Six years ago, while we were spending a stormy day at an Alabama coastal campground, I simply watched the rain and listened to the continuous thunder. Nature photography was my love at the time and I had no inkling then that, over the next year, I would also fall in love with haiku, a Japanese short form poetry which would greatly enhance my aging life.
thunder and lightning…
cuddled around the fireplace
an old man and his wife
Al W Gallia 08/07/21
The world has changed so much since then with social and political unrest, ongoing Covid pandemic, mask wearing, social isolation, and loss of family and friends. At our age, it is hard for my wife and me to adjust to this new stormy reality. But we are survivors and we have a strong faith and hope in our loving God and Redeemer, Jesus Christ. So we face the storm head-on without fear, staying focused on the Truth and Light. Blessings and peace, my friends.
Occasionally I run across an article that sparks meaningful thoughts in my mind. After a year of social distancing (actually self-imposed isolation), my wife and I begin the latter part of our lives, our eighties, amidst worldwide Covid-19 pandemic, family and friends illnesses and deaths, economic turmoil, and civil unrest. It would be so easy for me to just fade back into the woodwork, waiting for some change that may not come, and die a slow death of mental dullness watching TV movies. But that is not me or my wife! Creativity has always been a big part of our lives in many varied ways.
For me, nature photography and haiku poetry have been my creative interests for many years. I realize how important such activities are for mental exercise and personal enjoyment. I also realize that continued pursuit of these activities requires certain physical adjustments that aging requires. Such changes were, at first, hard to accept but prayer, meditation, and trust in a loving God always light the way.
One year into our Covid-19 pandemic lockdown, how the priorities of my life have changed! No longer do my wife and I plan fun shopping trips, cafe lunches, or casual visiting with family and friends. Add to that the stress of politics and the realities of turning 80, and we are now living in a new ‘normal’, maybe forever.
The one thing that makes our situation bearable is an unwavering FAITH in a loving, caring God, and the love and companionship we give each other! And one of the best ways to feel and hear Him is in the solitude and beauty of nature, where no words are needed but only awareness.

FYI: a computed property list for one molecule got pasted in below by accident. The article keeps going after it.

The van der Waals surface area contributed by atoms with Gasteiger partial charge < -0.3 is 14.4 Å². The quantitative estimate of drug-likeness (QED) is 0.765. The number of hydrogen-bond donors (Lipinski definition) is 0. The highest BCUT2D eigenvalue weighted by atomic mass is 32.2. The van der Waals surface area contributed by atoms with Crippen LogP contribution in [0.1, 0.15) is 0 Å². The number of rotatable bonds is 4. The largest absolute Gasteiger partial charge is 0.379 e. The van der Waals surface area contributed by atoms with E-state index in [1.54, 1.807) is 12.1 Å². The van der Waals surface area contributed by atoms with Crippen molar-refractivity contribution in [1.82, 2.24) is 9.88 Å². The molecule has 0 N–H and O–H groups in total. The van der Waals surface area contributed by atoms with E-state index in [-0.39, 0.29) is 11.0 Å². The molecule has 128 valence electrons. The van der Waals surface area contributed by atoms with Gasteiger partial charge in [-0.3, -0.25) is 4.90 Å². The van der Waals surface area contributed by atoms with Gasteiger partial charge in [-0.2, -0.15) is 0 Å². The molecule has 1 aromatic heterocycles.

Along the road at nearby Lake Martin on a warm spring morning, I see a decaying stump spotlighted in a sun beam. Around this old stump, a new creeper vine spirals upward toward the light, grasping tightly to the dead wood where it can for support. I remember my father’s smile. Life rises from death and will not be denied!
The old man, soon to be 80 years old, awakens on a Tuesday morning as he always does. He lies quietly in bed, listening to his wife’s soft breathing, and thanks God for this new day, her untroubled sleep, and their continuing health. Glancing at the sunlight on the sheer curtains, he sees promise of another typical hot summer day. But he also happily notes that days are finally growing a bit shorter now.
Wincing at a twinge of arthritic hip pain, he silently crawls out of bed, puts on his slippers, and eases down the long hall to the kitchen. The house is soundless as it always is each morning, except for a faint lawnmower. In a few minutes he holds a steaming cup of coffee in his hands, thankful for the modern ingenuity of his trusty K-cup coffee machine. After opening the sunroom and living room drapes, the old man moves to his favorite glider chair and sits to relish his coffee, meditate and pray, and consider the new day ahead.
In the stillness, he becomes aware of the endless ticking of the old wall clock, a sound that has become quite familiar and, perhaps, even friendly for the last six months. It has been that long since the old man and his wife of fifty plus years decided to self-quarantine themselves against the deadly coronavirus mercilessly ravaging the whole world. If it was solitude they wanted, they have it now in abundance! But he also thinks how blessed they and their family have been so far and gratefully thanks God again. Next, reflecting on the day ahead, he accepts the inevitable again: that this day will be much like all the other ‘pandemic’ yesterdays. It is like being in a submarine, he smiles, with the hatch closed and afraid to open it! Reciting the Serenity Prayer, he then takes a savoring sip of coffee, inhales the wafting aroma, and opens his daily haiku notebook…